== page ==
The other day I was surfing the web when I ran across an advertisement for TherapyNotes, a mental health electronic health record (EHR) system. I was a little curious. TherapyNotes lets counselors schedule an appointment and allows their clients to book through a client portal. Counselors can meet with clients in person or remotely with secure telehealth sessions. Then TherapyNotes facilitates documenting the session with easy‑to‑use templates. Finally, TherapyNotes creates and submits insurance claims with just a few clicks. According to its website:
TherapyNotes™ is a complete practice management system with everything you need to manage patient records, schedule appointments, meet with patients remotely, create rich documentation, and bill insurance, right at your fingertips. Our streamlined software is accessible wherever and whenever you need it.
As an aside, something like 80% of mental health therapists do not accept insurance, but I guess this can also be used to bill patients. It’s $49 a month for a solo practitioner with other plans for educational, nonprofit and larger, group practices.
Another EHR platform I ran across is called TheraPlatform, with features including HIPAA-compliant video, scheduling, documentation, billing and invoicing and a client portal, all for $39 a month. It claims:
A better teletherapy experience
TheraPlatform video conferencing is more than just video and screen sharing; it’s a suite of tools and resources developed to support therapists and behavioral health professionals.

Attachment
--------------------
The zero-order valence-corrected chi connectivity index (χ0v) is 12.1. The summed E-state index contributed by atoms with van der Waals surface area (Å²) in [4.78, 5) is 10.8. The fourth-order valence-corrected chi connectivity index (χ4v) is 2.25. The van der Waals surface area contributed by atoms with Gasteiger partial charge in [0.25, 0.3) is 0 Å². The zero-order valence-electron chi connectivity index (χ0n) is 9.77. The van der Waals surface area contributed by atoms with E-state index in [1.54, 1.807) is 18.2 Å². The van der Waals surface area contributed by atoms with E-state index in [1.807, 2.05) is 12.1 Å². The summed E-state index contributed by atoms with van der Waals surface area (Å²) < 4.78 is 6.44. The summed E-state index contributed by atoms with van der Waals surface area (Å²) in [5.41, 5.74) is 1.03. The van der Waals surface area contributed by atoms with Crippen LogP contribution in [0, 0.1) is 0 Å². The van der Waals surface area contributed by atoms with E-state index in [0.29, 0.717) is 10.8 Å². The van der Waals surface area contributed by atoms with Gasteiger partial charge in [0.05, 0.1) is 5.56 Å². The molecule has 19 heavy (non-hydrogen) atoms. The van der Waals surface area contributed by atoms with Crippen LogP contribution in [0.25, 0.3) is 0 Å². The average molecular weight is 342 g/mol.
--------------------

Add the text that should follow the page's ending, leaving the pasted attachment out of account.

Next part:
Pre-built tools that will help you facilitate interactive sessions, engage with clients, target specific disorders and deliver consistent quality service. HIPAA compliant video conferencing means we keep people’s healthcare data private and secure.
Enhance your virtual sessions with:
Pre-organized Resources Built-in Whiteboard Therapy Games and Apps Two-way Screen Sharing In-session Chat In-session Video Playtime
A program that I read about a few years ago was therapy by HIPAA-compliant email exchanges. One advantage about discussing your mental health conditions in writing is that people supposedly more carefully think and word their responses when they describe their feelings. Patients can also go back and reread the discussions again later, creating a self-help record for patients. Many patients found rereading old discussions therapeutic.
I’ve written about online mental health and remote therapy here and here. In one post I discussed how we don’t see group therapy much anymore. Considering that most counselors do not accept insurance, I’m a little surprised more don’t engage in group therapy. Instead of charging one person $150 an hour, therapists could charge six people $50 an hour. That would double their hourly income while making therapy sessions more accessible.
If you’re old enough, you may recall the old group therapy sessions in the 1970’s television show, Bob Newhart. Dr. Hartley (Bob Newhart) was a psychologist whose patients would go around the room and discuss things that happened to them the previous week. They all seemed more eccentric than depressed. Dr. Hartley would often ask in his monotone voice “and how does that make you feel?” Maybe the next generation of remote mental health EHRs will include an artificial intelligence chatbot that mimics Newhart’s monotone voice and engages with patients without human involvement. Apple iPhone’s Siri seems pretty good at providing help and advice to queries. Maybe Apple could create a therapy app using her voice.
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